Part 2. Comparing MRI bone oedema with histology
Seven bone samples from 4 patients were available for histopathological analysis and comparison with MRI bone oedema from preoperative MRI scans (table 2).
Scoring MRI bone oedema (resected bony sites only)
Two new readers (AD and BC) who were blinded to clinical details were introduced for the direct comparison between MRI bone oedema and histology, as the original 2 readers were now unblinded. It was also decided to modify the MRI bone oedema scoring system as only small regions were being scored (where bone had been resected), and a score for intensity of bone oedema was added as this was felt most likely to equate with cellular density. The total bone oedema score was the product of scores for its spatial extent and intensity as described in the Methods section. The scores for both readers were identical for every patient except Patient 11 where there was a difference of one point (table 2). The interobserver reliability ICC for these scores was 0.985.
Comparing MRI bone oedema at resected sites with histopathology
Results are shown in table 2. As the number of histological samples was small, it was decided not to attempt to score these changes, but the pathologist’s report (AK) is presented for comparison with the MRI bone oedema scores. In 4 of the 7 samples, there was complete concordance for the presence and severity of MRI bone oedema and the description of osteitis in bone samples. Figures 2a–c show the histopathology and corresponding MRI appearance for 3 of these specimens (patients 6, 7 and 10). In patient 6 (fig 2a), there was extensive replacement of trabecular subchondral bone by cellular and myxoid tissue. The MRI scan of the resected region (medial eminence of the 1st metatarsal head) was graded as 6 for bone oedema (maximum) by both readers. For Patient 10, 2nd metatarsal head (fig 2b), there was no bone oedema on the pathological section, and none was scored from MRI scans. For Patient 7 (fig 2c), there were “patchy aggregations” of lymphocytes in the subchondral region, and both radiologists scored bone oedema as present but low positive. The only instances where there was a lack of concordance between a report of osteitis and a positive score for MRI bone oedema was in Patient 10, where all MRI scans were scored as 0, but 3 samples were reported as showing “slight osteitis”.
To our knowledge, this is the first report to investigate the distribution of MRI bone oedema in RA patients selected for reparative orthopaedic surgery. The study was designed to investigate, first, whether bone oedema was present on preoperative MRI scans, in the regions selected for surgery. Second, where bone samples were resected at the time of the operation, we aimed to determine whether preoperative MRI bone oedema was associated with the presence of a cellular infiltrate or osteitis in subchondral bone. Our findings confirmed first that there was an association between the presence of bone oedema and the site of intended surgery. High-grade bone oedema was 9 times more likely to be scored within the surgical field than outside it and was more strongly associated with the site of surgery than MRI bone erosion. As this site was predefined by the orthopaedic surgeon without knowledge of MRI scan results, this suggests an association between factors influencing the site of surgery and MRI bone oedema.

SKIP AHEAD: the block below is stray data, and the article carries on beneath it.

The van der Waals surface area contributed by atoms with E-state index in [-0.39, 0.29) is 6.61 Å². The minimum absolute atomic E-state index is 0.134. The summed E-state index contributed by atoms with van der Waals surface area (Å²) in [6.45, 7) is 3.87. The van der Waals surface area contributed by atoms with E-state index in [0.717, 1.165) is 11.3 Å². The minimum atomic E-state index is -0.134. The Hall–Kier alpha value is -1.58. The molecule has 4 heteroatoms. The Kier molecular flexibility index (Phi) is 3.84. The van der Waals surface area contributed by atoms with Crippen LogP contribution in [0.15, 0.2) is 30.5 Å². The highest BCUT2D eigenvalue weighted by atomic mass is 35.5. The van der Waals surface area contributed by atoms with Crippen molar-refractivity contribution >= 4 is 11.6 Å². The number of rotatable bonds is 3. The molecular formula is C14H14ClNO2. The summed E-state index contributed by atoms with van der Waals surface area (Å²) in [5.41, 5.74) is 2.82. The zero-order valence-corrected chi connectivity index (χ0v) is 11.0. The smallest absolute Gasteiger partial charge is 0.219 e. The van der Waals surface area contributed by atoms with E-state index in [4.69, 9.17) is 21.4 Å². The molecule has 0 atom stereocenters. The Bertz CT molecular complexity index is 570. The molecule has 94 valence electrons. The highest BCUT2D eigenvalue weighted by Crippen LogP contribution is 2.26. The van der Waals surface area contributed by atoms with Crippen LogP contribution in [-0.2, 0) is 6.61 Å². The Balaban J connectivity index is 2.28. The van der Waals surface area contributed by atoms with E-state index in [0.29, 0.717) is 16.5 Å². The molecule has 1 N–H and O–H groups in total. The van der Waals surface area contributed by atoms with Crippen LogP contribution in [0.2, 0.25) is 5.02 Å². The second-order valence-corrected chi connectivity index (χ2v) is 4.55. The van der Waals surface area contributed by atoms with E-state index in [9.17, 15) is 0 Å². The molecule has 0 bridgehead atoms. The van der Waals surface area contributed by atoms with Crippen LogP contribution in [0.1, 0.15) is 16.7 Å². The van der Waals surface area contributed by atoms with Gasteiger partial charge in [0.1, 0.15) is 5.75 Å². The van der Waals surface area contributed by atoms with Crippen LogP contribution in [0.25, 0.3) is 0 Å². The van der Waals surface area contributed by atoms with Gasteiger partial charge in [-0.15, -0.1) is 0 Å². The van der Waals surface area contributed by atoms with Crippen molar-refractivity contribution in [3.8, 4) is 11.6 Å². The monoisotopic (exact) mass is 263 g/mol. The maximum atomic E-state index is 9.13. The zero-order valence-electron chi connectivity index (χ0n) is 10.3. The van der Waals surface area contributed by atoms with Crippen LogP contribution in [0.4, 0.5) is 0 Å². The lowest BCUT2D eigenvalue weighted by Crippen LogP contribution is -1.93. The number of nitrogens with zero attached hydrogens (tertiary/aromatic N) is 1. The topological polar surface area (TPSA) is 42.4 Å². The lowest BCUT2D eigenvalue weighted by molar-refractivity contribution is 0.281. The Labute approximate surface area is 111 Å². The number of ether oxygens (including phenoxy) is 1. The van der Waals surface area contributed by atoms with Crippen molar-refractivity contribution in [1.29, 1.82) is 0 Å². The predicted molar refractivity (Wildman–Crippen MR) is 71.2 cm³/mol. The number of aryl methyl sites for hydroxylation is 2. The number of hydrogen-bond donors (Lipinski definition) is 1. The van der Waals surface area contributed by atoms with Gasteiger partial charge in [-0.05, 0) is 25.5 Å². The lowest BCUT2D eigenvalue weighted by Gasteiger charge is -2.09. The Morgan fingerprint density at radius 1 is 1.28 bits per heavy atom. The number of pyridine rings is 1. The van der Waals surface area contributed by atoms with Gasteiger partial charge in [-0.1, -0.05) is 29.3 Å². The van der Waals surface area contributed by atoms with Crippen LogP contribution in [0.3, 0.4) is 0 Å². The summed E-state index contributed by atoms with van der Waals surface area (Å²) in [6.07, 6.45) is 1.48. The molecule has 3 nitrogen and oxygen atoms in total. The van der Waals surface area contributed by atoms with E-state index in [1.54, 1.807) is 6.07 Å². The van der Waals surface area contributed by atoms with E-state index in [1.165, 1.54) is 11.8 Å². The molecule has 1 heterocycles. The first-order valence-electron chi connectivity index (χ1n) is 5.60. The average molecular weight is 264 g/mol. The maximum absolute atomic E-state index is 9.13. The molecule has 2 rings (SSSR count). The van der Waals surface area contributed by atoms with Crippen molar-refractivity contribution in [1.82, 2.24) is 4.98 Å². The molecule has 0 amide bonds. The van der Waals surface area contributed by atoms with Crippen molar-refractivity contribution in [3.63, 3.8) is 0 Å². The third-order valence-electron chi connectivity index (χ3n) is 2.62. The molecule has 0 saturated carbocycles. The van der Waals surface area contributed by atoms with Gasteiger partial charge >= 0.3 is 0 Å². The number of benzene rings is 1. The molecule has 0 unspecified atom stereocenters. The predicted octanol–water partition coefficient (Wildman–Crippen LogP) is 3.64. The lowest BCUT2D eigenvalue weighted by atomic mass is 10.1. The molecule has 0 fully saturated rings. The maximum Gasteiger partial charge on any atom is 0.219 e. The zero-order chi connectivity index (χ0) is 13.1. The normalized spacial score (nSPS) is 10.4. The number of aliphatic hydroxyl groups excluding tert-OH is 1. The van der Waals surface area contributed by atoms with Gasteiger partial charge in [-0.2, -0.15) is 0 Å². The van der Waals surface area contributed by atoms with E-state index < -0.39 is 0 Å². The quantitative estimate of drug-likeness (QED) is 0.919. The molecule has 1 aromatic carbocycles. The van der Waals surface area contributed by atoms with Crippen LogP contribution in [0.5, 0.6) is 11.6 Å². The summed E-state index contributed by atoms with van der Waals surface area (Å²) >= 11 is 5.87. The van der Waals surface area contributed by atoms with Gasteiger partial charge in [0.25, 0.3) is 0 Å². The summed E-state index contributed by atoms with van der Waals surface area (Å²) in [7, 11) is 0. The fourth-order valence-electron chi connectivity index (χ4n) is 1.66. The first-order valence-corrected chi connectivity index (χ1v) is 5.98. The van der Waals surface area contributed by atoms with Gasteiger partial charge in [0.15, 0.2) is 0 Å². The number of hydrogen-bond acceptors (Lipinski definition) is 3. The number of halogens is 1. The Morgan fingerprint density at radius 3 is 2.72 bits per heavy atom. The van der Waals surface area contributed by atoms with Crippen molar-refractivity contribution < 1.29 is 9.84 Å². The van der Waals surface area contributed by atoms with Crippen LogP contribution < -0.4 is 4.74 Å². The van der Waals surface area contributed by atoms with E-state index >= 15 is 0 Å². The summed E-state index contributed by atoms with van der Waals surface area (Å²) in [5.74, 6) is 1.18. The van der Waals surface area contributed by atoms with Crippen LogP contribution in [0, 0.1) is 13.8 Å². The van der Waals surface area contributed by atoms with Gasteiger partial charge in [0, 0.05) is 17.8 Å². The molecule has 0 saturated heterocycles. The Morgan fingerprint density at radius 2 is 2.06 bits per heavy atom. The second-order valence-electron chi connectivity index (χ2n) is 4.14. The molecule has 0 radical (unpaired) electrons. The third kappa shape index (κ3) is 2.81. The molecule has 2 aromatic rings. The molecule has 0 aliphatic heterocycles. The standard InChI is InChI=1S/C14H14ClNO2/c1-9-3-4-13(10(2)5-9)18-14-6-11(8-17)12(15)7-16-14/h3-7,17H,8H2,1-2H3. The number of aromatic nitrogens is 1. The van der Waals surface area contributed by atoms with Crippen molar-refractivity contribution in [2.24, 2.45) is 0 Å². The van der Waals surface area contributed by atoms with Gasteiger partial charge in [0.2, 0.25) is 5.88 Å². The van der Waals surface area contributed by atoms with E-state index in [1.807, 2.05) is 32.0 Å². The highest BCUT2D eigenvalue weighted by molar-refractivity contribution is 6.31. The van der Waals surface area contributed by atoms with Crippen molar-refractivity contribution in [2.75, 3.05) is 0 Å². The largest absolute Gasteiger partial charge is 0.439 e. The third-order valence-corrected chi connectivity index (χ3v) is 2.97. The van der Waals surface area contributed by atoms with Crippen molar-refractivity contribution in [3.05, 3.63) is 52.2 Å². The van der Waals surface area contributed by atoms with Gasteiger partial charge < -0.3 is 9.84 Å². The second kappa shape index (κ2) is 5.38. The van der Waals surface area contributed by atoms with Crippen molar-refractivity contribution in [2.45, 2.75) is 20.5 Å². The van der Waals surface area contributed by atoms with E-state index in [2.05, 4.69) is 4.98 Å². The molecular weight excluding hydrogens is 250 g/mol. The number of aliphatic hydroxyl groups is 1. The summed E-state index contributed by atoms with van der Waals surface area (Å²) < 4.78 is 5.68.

The decision to undertake orthopaedic surgery in RA patients can be influenced by cosmetic and functional considerations, but the overwhelming driver is to relieve patients’ pain.15 Traditionally, it has been assumed that pain derives from synovitis, bone erosion or secondary osteoarthritis. Our findings challenge this assumption. While we found synovitis and erosion within the surgical field as expected, the new and surprising observation was that bone oedema was so common and relatively severe. Moreover, the bone oedema score was associated with the pain score as well as the CRP. Bone oedema could be secondary to synovitis and merely indicate “bone reaction” to overlying synovial inflammation,16 but if so, it is surprising that its association with surgical site was so strong and more apparent than with synovitis. A second explanation posits that bone oedema reflects a process of osteitis within subchondral bone that is pre-erosive and occurs separately to, but often in conjunction with, synovitis.10 This accords with our own observations that bone oedema was the strongest individual predictor of bone damage and functional impairment in an RA cohort where it was detected in 40–60% of patients over an 8-year period and was consistently associated with pain.3 17
What is the clinical significance of the apparent association between MRI bone oedema and the site of surgery in these RA patients? We feel this lies in the implication that an active, painful and potentially pre-erosive process of osteitis could be occurring in the regions targeted for surgery. If our observation can be verified in other studies, it is not inconceivable that surgeons could in the future use the presence and distribution of bone oedema to decide on the best site for joint surgery aimed at pain relief for the patient. In future studies, it would be very interesting to obtain postoperative MRI scans to see whether bone oedema had regressed where pain was relieved after surgery, and we intend to arrange follow-up scans for our patients to investigate this. We would also suggest that rheumatologists consider the presence of MRI bone oedema as an indicator of active bone disease and a reason to intensify medical management with disease-modifying antirheumatic drugs (DMARDs) or biological therapies, as recent studies have confirmed that bone oedema can be reduced by anti-TNF agents, coinciding with clinical improvement.18 19